I've seen a few customers asking how to structure projects for Team Foundation Server. I don't blame them. Finding a structure that works well for you can be tricky, particularly if you don't have the benefit of hind-sight or a bunch of reference examples to draw from.
My team spent some time this past week evaluating various approaches and lessons learned from various projects We boiled it down to something that seems to be working well, and distills what's worked for some teams. With the caveat that we're still evaluating, here's what we learned ...
Local File System
Source Control (Team Foundation Server)
Here's a few highlights about this approach:
- On the client side, we explicitly creat our solution file up front instead of rely on defaults
- The project folder containts one master solution.
- The project has source and unit tests. Loading the solution for the project, loads the source and unit tests
- The Main folder in TFS holds the project assets (Build, Docs, Source, Tests). Using Main lets us create other folders for potential branches (Development, Production, Maintenance ... etc.)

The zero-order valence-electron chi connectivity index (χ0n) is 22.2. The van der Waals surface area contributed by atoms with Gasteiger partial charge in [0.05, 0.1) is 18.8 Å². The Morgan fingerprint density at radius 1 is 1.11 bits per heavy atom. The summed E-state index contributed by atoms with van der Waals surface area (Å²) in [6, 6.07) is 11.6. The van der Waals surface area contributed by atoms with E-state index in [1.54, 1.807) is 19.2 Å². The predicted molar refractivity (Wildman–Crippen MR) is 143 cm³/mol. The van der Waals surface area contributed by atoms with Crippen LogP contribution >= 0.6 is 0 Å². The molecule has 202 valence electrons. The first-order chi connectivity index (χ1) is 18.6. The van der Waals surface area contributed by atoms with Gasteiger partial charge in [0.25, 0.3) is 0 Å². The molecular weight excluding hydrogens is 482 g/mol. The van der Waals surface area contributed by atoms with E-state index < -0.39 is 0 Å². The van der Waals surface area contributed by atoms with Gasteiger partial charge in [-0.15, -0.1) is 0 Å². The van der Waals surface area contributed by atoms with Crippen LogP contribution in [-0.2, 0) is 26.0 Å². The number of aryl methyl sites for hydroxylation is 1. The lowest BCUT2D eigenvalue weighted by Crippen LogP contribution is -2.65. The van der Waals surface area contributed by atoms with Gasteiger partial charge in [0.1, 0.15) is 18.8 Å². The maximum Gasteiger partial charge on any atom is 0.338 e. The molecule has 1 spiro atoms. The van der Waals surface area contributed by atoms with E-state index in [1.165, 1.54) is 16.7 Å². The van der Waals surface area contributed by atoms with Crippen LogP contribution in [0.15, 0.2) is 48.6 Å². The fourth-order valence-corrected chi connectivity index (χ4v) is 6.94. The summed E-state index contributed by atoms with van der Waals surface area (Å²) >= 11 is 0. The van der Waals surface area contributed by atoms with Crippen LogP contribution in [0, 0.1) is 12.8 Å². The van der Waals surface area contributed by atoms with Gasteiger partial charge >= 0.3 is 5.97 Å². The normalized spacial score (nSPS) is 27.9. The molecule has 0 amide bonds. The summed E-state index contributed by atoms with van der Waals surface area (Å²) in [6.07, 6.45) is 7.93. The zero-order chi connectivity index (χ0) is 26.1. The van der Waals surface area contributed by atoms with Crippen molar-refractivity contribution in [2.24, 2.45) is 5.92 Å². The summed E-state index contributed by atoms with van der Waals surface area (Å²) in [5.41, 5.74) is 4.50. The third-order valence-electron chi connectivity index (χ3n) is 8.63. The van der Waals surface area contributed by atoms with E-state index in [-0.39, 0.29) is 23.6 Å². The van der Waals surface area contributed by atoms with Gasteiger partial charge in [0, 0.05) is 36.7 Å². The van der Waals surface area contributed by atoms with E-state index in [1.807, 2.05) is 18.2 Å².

Here's a brief walkthrough to test using a file-based Web:
- Create a blank solution in VSTS
- Create a source folder on the file system (C:\MyApp\Source)
- Add new Web project (C:\MyApp\Source\MyAppWeb)
- Add new Class Library (C:\MyApp\Source\ClassLibrary1)
Verify your folder structure on your File System:
Adding to TFS
- Add your solution to source control
- Create a Main folder
- Create a Source folder beneath Main
Verify your folder structure in Source Control Explorer
You should know that while I talked through the single solution scenario, there are additional patterns. Here's the key patterns we see:
- Single solution
- Partitioned single solution
You can find more on these patterns at Team Development with Visual Studio .NET and Visual SourceSafe. You should also know that we have a few How Tos on structuring your projects coming your way. We'll post them to our VSTS Guidance Project.
Share Your Story
If you've got lessons learned the hard way or practices to share, I'd like to hear them. Now's a great time to share since we're actively building guidance. Either comment here or write a post and leave a link.